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Some fairly self-explanatory graffiti in Jagodina | © John Bills/Facebook
Some fairly self-explanatory graffiti in Jagodina | © John Bills/Facebook

11 Commonly Mispronounced Places in Serbia

Picture of John William Bills
Updated: 22 February 2018

The Cyrillic alphabet might put the fear of God into those who aren’t familiar with it, but the truth is that the Serbian language is actually one of the simplest when it comes to pronunciation. Despite that, there are still some important places that visitors manage to butcher when trying to buy tickets.


Starting with a simple one, the ‘s with a hat on’ trips up far more people than it really should. Niš is the third biggest city in the country, and absolutely isn’t pronounced the same as the French city of Nice. Purse the lips for the final letter, making a sound that is closer to the word ‘niche’. You can make all the niche tourism jokes you like as a result.

The grisly Skull Tower in Niš | © asiana/shutterstock

The grisly Skull Tower in Niš | © asiana/shutterstock


One of the most delightful cities in Serbia’s most delightful province, Subotica is another that frequently find itself the victim of anglicised pronunciation. The ‘c’ towards the end absolutely should not be pronounced in a hard manner, and if you find yourself saying something that sounds like ‘Suboticka’ then you are way out. ‘SOO-boh-tee-tsah’ is what you should be aiming for.

Subotica City Hall

The magnificent City Hall in Subotica | © Nenad Nedomacki/shutterstock


Sticking with the northern borders, Šid is one of the most traversed border towns in the region. The city is on the frontier between Croatia and Serbia, and as such it finds itself stamped into the passports of millions all year round. You might have to specify what border you crossed when registering, and if you say something like ‘Sid’ or even the most famous curse beginning with the same letter, you’re in the wrong ballpark. The correct pronunciation is ‘SHeed’, one syllable with emphasis on the beginning.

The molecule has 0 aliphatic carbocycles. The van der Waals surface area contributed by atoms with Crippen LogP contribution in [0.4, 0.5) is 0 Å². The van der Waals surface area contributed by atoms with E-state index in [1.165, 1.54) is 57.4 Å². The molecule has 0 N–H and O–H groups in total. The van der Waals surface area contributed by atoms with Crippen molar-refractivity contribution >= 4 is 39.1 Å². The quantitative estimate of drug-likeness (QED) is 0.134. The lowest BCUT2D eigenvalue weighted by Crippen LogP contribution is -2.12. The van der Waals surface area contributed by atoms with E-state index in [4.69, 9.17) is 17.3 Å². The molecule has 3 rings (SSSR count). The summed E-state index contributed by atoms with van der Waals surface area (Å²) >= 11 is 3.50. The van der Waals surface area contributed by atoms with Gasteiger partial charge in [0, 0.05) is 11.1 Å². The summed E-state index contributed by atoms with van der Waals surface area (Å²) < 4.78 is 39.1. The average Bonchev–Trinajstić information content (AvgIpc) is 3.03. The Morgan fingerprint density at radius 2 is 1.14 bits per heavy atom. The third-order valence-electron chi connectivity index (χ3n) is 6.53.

The Serbian alphabet is full of special characters waiting to trip you up, but it may well be the familiar friends that cause the most problems. ‘J’ is fairly ubiquitous, but the Serbian ‘J’ is actually the English ‘Y’. Kragujevac, the fourth biggest city in the country, is thus pronounced ‘KRAH-goo-yeah-vats’.

The Interrupted Flight monument in Kragujevac | © John Bills/Facebook

The Interrupted Flight monument in Kragujevac | © John Bills/Facebook


Jagodina is a famous town in Serbia for many reasons, not least its controversial politicians and unforgettable Wax Museum. As with Kragujevac (and every other word where the letter appears), the ‘J’ at the beginning is pronounced as an English ‘Y’, giving you the word ‘YAH-go-dee-nah’.


Moving away from the Serbian ‘J’ but towards the English one, the Đ character is one that causes endless problems for non-native speakers. Đerdap Gorge is one of the most memorable natural attractions in the country, but don’t let your fear of incorrect pronunciation stop you from checking it out. The correct pronunciation is ‘JER-dap’. Be sure to roll the ‘r’.

Djerdap Gorge

The mighty JER-dap gorge | © Nikolansfoto/shutterstock

Vrnjačka Banja

When tasked to list romantic towns in Europe, the usual places like Paris and Barcelona will dominate the list. Has the difficult pronunciation of Vrnjačka Banja held it back? This is where the love lock craze began after all. The lack of vowels might be off-putting, but it isn’t so hard. The correct pronunciation is ‘VERN-yach-kah BAN-yah’.

Love Locks

The love locks in Vrnjačka Banja | © bane.m/shutterstock

Sremski Karlovci

Another historic town that seems to have lost its vowels, Sremski Karlovci may well be the prettiest town in all of Serbia. Remember that ‘r’ is always rolled, and say it with us — ‘SREM-skee KAR-lov-tsee’.

Sremski Square

The centre of Sremski life | © Nenad Basic/shutterstock


Vojvodina is full of magnificent small towns waiting to be discovered, and the city named after the leader of the regional Partisans is another one of them. Zrenjanin contains a couple of pitfalls, but ‘ZREN-yah-neen’ will see you on the right path to the city once called Petrovgrad.


If you’re vaguely familiar with the Serbian language then Bač won’t fill you with any trepidation whatsoever. If you are a newcomer, then the assumed simplicity might fill you with worry. Don’t let the nerves take over, remember that the ‘c with a hat on’ is like the beginning of ‘cheese’, and look forward to checking out the fortress at ‘BAH-ch’.

Bac Sunset

A glorious sunset over the fortress in Bač | © Budimir Jevtic/shutterstock


Okay, so Belgrade is a pretty easy one to pronounce. Two syllables, cut apart after ‘Bel’, the combination of a doorbell and a school grade. If you want to impress your Serbian friends then why not start referring to it with its Serbian name, Beograd? It isn’t difficult, especially if you are aware of the story of Beowulf. ‘BEH-yo-grad’ is the correct pronunciation of the finest city in the region.

The passionate fans of Red Star Belgrade | © george_nick/Pixabay

The passionate fans of Red Star Belgrade | © george_nick/Pixabay